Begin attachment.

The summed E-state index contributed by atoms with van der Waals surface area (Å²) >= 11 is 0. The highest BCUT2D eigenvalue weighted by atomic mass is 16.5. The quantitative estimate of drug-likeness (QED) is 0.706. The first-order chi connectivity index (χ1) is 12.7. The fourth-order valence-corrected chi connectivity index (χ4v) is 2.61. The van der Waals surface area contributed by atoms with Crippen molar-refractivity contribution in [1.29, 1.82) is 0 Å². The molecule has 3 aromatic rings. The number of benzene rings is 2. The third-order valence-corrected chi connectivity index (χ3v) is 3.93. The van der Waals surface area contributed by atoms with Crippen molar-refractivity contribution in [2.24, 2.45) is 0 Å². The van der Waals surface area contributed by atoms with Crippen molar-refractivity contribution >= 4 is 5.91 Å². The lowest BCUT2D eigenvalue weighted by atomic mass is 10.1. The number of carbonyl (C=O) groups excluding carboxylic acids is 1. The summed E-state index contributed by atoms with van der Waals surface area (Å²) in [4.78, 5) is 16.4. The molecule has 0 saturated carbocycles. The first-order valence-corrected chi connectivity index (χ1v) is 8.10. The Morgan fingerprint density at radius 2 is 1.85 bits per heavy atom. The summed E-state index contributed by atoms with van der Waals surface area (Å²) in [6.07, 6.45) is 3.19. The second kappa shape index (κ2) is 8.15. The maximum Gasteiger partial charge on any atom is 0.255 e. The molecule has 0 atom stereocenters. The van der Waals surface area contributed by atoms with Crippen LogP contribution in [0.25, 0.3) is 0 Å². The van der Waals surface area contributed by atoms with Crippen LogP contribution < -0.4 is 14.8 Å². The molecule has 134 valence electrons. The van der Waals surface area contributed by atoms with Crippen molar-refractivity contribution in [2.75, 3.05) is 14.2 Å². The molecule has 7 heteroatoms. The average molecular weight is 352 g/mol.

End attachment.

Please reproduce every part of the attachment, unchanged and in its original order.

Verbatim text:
The summed E-state index contributed by atoms with van der Waals surface area (Å²) >= 11 is 0. The highest BCUT2D eigenvalue weighted by atomic mass is 16.5. The quantitative estimate of drug-likeness (QED) is 0.706. The first-order chi connectivity index (χ1) is 12.7. The fourth-order valence-corrected chi connectivity index (χ4v) is 2.61. The van der Waals surface area contributed by atoms with Crippen molar-refractivity contribution in [1.29, 1.82) is 0 Å². The molecule has 3 aromatic rings. The number of benzene rings is 2. The third-order valence-corrected chi connectivity index (χ3v) is 3.93. The van der Waals surface area contributed by atoms with Crippen molar-refractivity contribution in [2.24, 2.45) is 0 Å². The van der Waals surface area contributed by atoms with Crippen molar-refractivity contribution >= 4 is 5.91 Å². The lowest BCUT2D eigenvalue weighted by atomic mass is 10.1. The number of carbonyl (C=O) groups excluding carboxylic acids is 1. The summed E-state index contributed by atoms with van der Waals surface area (Å²) in [4.78, 5) is 16.4. The molecule has 0 saturated carbocycles. The first-order valence-corrected chi connectivity index (χ1v) is 8.10. The Morgan fingerprint density at radius 2 is 1.85 bits per heavy atom. The summed E-state index contributed by atoms with van der Waals surface area (Å²) in [6.07, 6.45) is 3.19. The second kappa shape index (κ2) is 8.15. The maximum Gasteiger partial charge on any atom is 0.255 e. The molecule has 0 atom stereocenters. The van der Waals surface area contributed by atoms with Crippen LogP contribution in [0.25, 0.3) is 0 Å². The van der Waals surface area contributed by atoms with Crippen LogP contribution < -0.4 is 14.8 Å². The molecule has 134 valence electrons. The van der Waals surface area contributed by atoms with Crippen molar-refractivity contribution in [2.75, 3.05) is 14.2 Å². The molecule has 7 heteroatoms. The average molecular weight is 352 g/mol.